Filter characterization was performed with a scanned tunable laser (Santec TLS-510 C-Band). Light was coupled onto the chip’s TM mode through a tapered, lensed fiber (Oz optics). An on-chip, 3-dB directional coupler was used to extract the reflected signal to an output arm and back to an SU-8 waveguide as depicted in Fig. 4(a). Figures 4(b) and 4(c) show example target spectra alongside experimentally measured spectra; the agreement between the two is excellent. In the absence of the equipment required to measure a time domain response of our filters, and based on the excellent agreement of the spectral response obtained by theory, 3D FTDT simulations and experimental characterization, we conclude that these filters would perform to their designed specification in terms of shaping pulses, making this an important first step in demonstrating high-reflectance on-chip ultra-fast pulse shaping.

## 5. Conclusions and future work

We have demonstrated a reverse method for designing arbitrary filters with the footprint of an on-chip waveguide. We fabricated and measured filters designed using this method, and they exhibited excellent agreement with our theoretical prediction. In addition to allowing the design of arbitrary phase and amplitude filters these structures show a great promise in shaping ultrafast pulses as demonstrated through FDTD simulations. Therefore, we believe that this approach provides a novel and feasible platform for control of ultra-fast pulses with greatly reduced footprints and experimental complexity. In the future, we will look to implementing ultra-fast pulse shaping as well as using dynamic methods to tune the filter response.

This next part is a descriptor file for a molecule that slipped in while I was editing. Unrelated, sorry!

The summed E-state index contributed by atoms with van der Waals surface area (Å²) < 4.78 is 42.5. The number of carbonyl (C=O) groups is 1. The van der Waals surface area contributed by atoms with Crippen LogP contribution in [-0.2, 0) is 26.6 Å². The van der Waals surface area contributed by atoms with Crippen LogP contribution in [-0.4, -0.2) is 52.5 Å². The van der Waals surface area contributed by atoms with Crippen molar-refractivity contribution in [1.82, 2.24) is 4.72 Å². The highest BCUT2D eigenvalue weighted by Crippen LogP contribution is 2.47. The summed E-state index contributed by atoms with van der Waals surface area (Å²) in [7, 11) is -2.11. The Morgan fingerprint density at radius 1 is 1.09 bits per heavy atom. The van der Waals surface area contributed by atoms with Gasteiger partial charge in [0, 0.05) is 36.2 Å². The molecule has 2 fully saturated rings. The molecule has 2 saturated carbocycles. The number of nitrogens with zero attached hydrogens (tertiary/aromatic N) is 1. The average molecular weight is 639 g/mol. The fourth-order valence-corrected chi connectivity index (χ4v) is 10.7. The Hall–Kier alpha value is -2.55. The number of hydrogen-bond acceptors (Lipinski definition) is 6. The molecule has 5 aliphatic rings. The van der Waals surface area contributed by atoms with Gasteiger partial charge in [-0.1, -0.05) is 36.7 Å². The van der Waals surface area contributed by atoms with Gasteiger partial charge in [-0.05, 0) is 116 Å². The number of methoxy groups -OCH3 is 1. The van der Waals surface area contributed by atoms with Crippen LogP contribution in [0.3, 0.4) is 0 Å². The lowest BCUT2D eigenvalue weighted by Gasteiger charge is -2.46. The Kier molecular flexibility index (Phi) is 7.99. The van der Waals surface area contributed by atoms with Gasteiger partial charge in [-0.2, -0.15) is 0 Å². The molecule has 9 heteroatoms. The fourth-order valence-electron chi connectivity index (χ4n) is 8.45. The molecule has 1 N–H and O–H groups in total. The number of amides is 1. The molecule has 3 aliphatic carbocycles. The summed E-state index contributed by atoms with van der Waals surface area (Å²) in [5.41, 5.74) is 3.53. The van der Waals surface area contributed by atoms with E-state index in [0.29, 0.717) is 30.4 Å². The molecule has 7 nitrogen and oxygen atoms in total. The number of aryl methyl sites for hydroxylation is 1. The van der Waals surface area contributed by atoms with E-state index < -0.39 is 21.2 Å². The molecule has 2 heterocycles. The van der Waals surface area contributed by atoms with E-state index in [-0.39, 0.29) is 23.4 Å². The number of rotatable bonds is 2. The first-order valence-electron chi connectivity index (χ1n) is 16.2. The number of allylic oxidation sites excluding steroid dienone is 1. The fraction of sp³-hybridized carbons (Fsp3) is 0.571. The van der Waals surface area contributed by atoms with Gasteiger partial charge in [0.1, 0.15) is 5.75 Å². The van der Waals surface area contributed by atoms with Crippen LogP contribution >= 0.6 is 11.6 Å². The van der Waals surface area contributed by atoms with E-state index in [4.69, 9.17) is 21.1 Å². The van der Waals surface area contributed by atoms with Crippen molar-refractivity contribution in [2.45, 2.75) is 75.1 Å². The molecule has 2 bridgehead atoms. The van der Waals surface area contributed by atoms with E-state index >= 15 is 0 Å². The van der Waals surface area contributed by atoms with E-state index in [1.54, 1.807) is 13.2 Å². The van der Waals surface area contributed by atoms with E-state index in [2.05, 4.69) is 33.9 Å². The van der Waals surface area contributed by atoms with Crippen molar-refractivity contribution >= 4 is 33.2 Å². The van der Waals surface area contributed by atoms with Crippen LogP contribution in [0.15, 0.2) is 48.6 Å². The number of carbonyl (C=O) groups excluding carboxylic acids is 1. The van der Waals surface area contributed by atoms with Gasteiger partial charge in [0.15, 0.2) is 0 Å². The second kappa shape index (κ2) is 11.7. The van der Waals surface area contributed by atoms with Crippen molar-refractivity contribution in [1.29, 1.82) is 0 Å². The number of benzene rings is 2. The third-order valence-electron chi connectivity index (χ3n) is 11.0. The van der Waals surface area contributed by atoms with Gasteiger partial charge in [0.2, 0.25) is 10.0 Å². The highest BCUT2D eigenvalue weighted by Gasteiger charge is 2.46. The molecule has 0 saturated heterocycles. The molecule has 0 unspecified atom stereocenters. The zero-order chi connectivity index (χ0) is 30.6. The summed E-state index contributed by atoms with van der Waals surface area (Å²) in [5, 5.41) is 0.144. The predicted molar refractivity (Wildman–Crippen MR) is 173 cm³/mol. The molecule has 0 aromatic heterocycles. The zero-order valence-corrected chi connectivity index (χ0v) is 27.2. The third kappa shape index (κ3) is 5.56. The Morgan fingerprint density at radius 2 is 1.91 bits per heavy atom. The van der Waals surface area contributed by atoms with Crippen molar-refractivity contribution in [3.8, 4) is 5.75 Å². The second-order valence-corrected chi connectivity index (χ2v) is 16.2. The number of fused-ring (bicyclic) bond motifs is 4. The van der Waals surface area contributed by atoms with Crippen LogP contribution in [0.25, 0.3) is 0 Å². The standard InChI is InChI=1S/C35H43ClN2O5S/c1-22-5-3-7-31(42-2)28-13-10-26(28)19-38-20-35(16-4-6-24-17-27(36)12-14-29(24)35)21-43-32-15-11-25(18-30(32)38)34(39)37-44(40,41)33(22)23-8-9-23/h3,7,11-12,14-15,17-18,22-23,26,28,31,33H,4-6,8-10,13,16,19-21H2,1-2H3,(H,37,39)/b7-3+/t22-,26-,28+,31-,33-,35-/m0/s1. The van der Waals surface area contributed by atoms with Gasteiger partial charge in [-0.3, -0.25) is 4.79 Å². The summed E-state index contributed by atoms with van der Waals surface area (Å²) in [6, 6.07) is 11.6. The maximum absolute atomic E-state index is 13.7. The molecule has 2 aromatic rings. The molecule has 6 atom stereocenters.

## Acknowledgments

The authors would like to thank K. Shtyrkova and E. Ippen for their advice on ultra-fast pulses. This work was performed in part at the Center for Nanoscale Systems (CNS), a member of the National Nanotechnology Infrastructure Network (NNIN), which is supported by the National Science Foundation under NSF award no. ECS-0335765. CNS is part of Harvard University. This work was supported in part by the Air Force Office of Scientific Research Award # FA9550-09-1-0669-DOD35CAP. The manuscript was written with the contributions of all authors. Theoretical work and design was done by Y.Z. Device fabrication and experimental characterization was carried out by I.W.F. All authors have approved the final version of the manuscript.